Nearly 80% of older Americans are now living with multiple chronic medical conditions, and the more ailments people have after retirement age, the shorter their life expectancy, a new US study shows.

Life expectancy in the US is rising more slowly than in other parts of the developed world, and this is widely blamed on the obesity epidemic and its related health conditions. However, 60% of people aged 67 and older in the US are now living with three or more chronic conditions, and the medical advances that have allowed sick people to live longer may not be able to keep up with this growing burden, say the researchers, from the Johns Hopkins Bloomberg School of Public Health.

Eventually, there may be a tipping point, when the medical advances that have boosted life expectancy for so long can no longer keep pace with the many illnesses that people are collecting as they age, they warn, reporting their findings in the August issue of the journal Medical Care.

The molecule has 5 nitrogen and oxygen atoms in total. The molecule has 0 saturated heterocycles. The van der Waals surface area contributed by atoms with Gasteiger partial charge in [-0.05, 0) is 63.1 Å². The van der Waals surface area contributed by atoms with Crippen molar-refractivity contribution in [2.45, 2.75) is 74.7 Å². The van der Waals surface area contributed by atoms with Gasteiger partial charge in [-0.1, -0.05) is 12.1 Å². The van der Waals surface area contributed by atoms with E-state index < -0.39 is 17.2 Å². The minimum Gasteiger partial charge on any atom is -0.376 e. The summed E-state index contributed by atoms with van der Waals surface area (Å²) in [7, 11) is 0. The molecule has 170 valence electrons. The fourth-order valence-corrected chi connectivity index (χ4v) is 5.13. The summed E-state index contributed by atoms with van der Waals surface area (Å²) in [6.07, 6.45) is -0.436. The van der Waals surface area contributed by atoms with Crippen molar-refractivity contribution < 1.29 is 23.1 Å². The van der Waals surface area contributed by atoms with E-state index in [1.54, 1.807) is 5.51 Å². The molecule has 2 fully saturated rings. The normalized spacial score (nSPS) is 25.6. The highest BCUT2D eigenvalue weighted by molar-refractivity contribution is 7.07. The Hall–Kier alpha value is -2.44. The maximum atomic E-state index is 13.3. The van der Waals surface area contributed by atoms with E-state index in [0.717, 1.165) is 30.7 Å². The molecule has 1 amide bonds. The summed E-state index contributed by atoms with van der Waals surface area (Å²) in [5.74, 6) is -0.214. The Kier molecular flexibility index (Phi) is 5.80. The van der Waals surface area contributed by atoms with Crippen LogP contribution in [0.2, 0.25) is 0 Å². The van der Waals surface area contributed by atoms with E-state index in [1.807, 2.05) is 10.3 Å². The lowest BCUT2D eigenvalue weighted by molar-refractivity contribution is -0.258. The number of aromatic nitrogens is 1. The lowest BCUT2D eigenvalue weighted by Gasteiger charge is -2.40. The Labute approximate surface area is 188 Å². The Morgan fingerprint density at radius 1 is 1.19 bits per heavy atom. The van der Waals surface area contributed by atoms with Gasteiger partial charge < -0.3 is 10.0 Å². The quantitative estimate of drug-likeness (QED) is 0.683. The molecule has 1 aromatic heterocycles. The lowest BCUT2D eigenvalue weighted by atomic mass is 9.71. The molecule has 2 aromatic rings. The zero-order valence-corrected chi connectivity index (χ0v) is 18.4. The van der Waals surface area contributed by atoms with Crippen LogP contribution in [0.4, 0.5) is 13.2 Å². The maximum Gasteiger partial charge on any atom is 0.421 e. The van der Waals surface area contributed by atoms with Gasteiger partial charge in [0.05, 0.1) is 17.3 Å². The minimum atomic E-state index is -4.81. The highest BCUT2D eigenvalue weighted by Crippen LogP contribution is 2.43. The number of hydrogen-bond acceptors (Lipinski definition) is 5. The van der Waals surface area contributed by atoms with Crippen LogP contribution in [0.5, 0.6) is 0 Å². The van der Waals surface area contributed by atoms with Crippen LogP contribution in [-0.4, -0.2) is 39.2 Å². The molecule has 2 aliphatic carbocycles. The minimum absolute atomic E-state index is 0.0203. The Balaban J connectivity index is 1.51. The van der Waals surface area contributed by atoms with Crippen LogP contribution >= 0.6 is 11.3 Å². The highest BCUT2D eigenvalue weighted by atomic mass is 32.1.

On average, a 75-year-old American woman with no chronic conditions will live to just over age 92, but with five chronic conditions she will live on average to 87, and with 10 or more chronic conditions she will survive only to 80, they find.

Which diseases people have also matters. At age 67, an individual with heart disease will live an additional 21.2 years on average, while someone diagnosed with Alzheimer’s disease is only expected to live 12 additional years. And while life expectancy is reduced by 1.8 years on average with each additional chronic condition, the impact grows as the diseases add up.

Lead author Eva Du Goff points out that living with multiple chronic conditions such as diabetes, kidney disease and heart failure is now the norm, not the exception, in the US.

“It is becoming very clear that preventing the development of additional chronic conditions in the elderly could be only way to continue to improve life expectancy,” she says.

“We tend to think about diseases in isolation. You have diabetes or you have heart failure. But many people have both, and then some,” adds senior author Gerard Anderson.

“The balancing act needed to care for all of these conditions is complicated - more organ systems become involved as do more physicians prescribing more medications. Our system is not set up to care for people with so many different illnesses. Each one adds up and makes the burden of disease greater than the sum of its parts,” he says.